Author: Kat Ross
Sixteen-year-old Jansin Nordqvist is on the verge of graduating from the black ops factory known as the Academy. She’s smart and deadly, and knows three things with absolute certainty:
My rating: 3.5 of 5 stars
1. When the world flooded and civilization retreated deep underground, there was no one left on the surface.
2. The only species to thrive there are the toads, a primate/amphibian hybrid with a serious mean streak.
3. There’s no place on Earth where you can hide from the hypercanes, continent-sized storms that have raged for decades.
Jansin has been lied to. On all counts.
While not the most innovative in its plot or directive, Some Fine Day remains an exciting and satisfying post-apocalyptic novel without the hair-pulling, mind-numbness, eye-rolling, and terribly, monotonously good, fulfilling characters that seem to pervade this genre. It was not mentally tiring and that’s a rare thing these days.
Jansin is about to graduate and become a full-fledged assassin for the government in the underground world that is her home. There are political strains, shortage of resources, calamities above ground, biological weapons, evil scientist, and boy she has to battle all that and more but first, she wins the war by conquering the most important: learning the actual history of what happened ages ago, finding camaraderie and livelihood amongst the ones she’s never known to exist, and falling in love.
Of course, then things go south. But she’s already won the war, see? Only the un-consequentials are left, like rooting out corruption, cruelty, blah di dah, rescue operations, safe havens.
SEE? It won’t midfuck you till all your neurons have fertilised, but it was a pleasant read that was a good respite from the other books that try so fucking hard to achieve fuck-all in the end, at least where I’m concerned.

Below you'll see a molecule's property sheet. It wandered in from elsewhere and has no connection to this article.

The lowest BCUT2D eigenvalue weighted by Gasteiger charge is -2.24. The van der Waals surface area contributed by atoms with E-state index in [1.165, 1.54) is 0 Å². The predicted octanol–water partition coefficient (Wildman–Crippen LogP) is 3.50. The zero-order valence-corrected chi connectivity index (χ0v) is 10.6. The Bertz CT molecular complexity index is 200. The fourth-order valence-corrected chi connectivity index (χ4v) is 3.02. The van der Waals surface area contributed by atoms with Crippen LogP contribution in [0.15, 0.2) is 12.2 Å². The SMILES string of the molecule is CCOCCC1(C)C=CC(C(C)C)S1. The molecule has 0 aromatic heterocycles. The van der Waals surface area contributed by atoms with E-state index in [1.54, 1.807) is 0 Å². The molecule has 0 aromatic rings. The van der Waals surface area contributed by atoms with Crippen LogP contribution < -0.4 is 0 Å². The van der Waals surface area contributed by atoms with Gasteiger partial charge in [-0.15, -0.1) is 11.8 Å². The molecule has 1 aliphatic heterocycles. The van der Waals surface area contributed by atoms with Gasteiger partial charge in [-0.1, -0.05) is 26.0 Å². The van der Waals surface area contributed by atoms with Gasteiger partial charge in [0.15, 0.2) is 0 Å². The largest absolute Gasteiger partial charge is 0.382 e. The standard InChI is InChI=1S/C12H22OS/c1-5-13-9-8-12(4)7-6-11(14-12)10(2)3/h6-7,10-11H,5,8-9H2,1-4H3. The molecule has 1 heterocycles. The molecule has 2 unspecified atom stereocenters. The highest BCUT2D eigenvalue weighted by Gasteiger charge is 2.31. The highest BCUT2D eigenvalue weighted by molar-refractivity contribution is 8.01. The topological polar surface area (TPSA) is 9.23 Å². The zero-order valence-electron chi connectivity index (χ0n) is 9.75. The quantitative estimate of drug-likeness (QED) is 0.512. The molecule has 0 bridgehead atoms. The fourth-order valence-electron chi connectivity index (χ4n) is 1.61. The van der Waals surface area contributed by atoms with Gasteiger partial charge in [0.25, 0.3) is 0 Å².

Jansin was a serious, pragmatic character, occasionally given to bouts of disgustingly teenage of sappiness(eugh! idiots). -_- There are phases to this story and as required of her changing situations, her thought processes develop along with the contexts within which they’re placed. Thankfully, she isn’t given to philosophizing about the turd(s) in clouds, or how could they be sooooo? how could humans be sooooo? No overwrought drama. Or emotions that make me want to barf.
Her due sobriety and maturity, the simplicity in the mode of presentation of her character without smokescreens, veils and other crap in between, were a refreshing change that I am ever thankful for.
The particulars of the story- the ones that vary in every dystopian- like how the world ended, enemies made, new creatures were interesting enough, and sometimes their descriptions(such as of the hypercanes) were chilling without seeming contrived to be so.
As I said before, there are phases to this story and in the very first of them, when Jansin learns to live amongst survivors of the hypercanes, there is a lull because Jansin is easing into her life and that could put off readers; personally, I didn’t find it specifically boring, although it failed to enthrall me since the character dynamics established fell flat for me.
Here’s where my problem lies: besides Jansin and to some extent, her mother, there was no getting to know any other character. They weren’t fleshed out, not even the romantic interest, and nor could I feel their chemistry which had supposedly developed during their time together on the island. However, the only reason I knew there was romance was because a) it was expected and b) the after-effects of this chemistry were felt in the latter stages of the story.
Character dynamics are truly crucial to my enjoyment of a book, which in turn says a lot about Some Fine Day, I suppose, that I still give it the rating that I do.
There’s finagling of people, codes, ships and truths in the next phases that also enjoy action. All kinds of brainpower required. However, the final action scenes, as the climax mounted and kept on, were slightly disappointing in their blood-letting and drenching.
Okay, you can hate me now but don’t pretend you don’t ask for the same. A story is simple not as fun as could be unless and until there’s some green intestines collaring the poor good guy who was destined to die, and broken nails lodged in throats. Duh. Because that kinda happened to me and it was sooooo bloody annoying like what the fuck do I need this esophagus for? The need to get rid of it easily overpowers instincts of self-preservation.
Anyways, I’ll be on the lookout for more of Kat Ross‘s books, if/when they come and yeah, this might a cool read for a slow day when your patience isn’t absolutely worn-out.
Review copy provided by publishers.